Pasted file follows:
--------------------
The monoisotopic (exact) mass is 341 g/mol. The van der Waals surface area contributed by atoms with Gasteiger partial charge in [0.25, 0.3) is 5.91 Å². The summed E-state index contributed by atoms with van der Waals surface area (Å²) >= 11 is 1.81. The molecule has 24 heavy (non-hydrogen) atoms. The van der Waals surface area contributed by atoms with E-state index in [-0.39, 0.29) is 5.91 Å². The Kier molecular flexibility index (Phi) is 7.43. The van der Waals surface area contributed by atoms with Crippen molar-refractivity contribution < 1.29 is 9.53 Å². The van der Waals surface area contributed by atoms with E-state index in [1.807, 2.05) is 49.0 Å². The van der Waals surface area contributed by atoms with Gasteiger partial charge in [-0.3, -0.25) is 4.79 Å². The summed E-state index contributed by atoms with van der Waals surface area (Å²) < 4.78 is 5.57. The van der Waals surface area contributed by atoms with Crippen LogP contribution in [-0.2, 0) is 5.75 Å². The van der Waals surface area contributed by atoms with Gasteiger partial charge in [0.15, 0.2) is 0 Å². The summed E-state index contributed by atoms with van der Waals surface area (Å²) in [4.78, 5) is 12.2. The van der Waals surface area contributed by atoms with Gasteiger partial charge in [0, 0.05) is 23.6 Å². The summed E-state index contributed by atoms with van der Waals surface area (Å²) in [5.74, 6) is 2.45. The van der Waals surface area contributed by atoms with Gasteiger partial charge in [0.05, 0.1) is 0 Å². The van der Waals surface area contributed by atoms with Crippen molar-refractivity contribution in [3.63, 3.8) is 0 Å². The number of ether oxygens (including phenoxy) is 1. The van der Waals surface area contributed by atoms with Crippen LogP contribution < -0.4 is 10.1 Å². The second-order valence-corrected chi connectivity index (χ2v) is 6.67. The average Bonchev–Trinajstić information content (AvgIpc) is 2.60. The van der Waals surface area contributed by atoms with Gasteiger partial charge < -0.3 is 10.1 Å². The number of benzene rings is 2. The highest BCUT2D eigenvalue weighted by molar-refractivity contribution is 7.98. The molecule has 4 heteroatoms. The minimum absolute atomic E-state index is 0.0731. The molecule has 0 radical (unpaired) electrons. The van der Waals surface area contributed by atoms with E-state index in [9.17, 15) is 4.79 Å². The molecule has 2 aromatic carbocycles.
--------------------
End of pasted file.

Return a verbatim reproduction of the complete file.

The monoisotopic (exact) mass is 341 g/mol. The van der Waals surface area contributed by atoms with Gasteiger partial charge in [0.25, 0.3) is 5.91 Å². The summed E-state index contributed by atoms with van der Waals surface area (Å²) >= 11 is 1.81. The molecule has 24 heavy (non-hydrogen) atoms. The van der Waals surface area contributed by atoms with E-state index in [-0.39, 0.29) is 5.91 Å². The Kier molecular flexibility index (Phi) is 7.43. The van der Waals surface area contributed by atoms with Crippen molar-refractivity contribution < 1.29 is 9.53 Å². The van der Waals surface area contributed by atoms with E-state index in [1.807, 2.05) is 49.0 Å². The van der Waals surface area contributed by atoms with Gasteiger partial charge in [-0.3, -0.25) is 4.79 Å². The summed E-state index contributed by atoms with van der Waals surface area (Å²) < 4.78 is 5.57. The van der Waals surface area contributed by atoms with Crippen LogP contribution in [-0.2, 0) is 5.75 Å². The van der Waals surface area contributed by atoms with Gasteiger partial charge in [0.15, 0.2) is 0 Å². The summed E-state index contributed by atoms with van der Waals surface area (Å²) in [4.78, 5) is 12.2. The van der Waals surface area contributed by atoms with Gasteiger partial charge in [0, 0.05) is 23.6 Å². The summed E-state index contributed by atoms with van der Waals surface area (Å²) in [5.74, 6) is 2.45. The van der Waals surface area contributed by atoms with Gasteiger partial charge in [0.05, 0.1) is 0 Å². The van der Waals surface area contributed by atoms with Crippen molar-refractivity contribution in [3.63, 3.8) is 0 Å². The number of ether oxygens (including phenoxy) is 1. The van der Waals surface area contributed by atoms with Crippen LogP contribution < -0.4 is 10.1 Å². The second-order valence-corrected chi connectivity index (χ2v) is 6.67. The average Bonchev–Trinajstić information content (AvgIpc) is 2.60. The van der Waals surface area contributed by atoms with Gasteiger partial charge < -0.3 is 10.1 Å². The number of benzene rings is 2. The highest BCUT2D eigenvalue weighted by molar-refractivity contribution is 7.98. The molecule has 4 heteroatoms. The minimum absolute atomic E-state index is 0.0731. The molecule has 0 radical (unpaired) electrons. The van der Waals surface area contributed by atoms with E-state index in [9.17, 15) is 4.79 Å². The molecule has 2 aromatic carbocycles.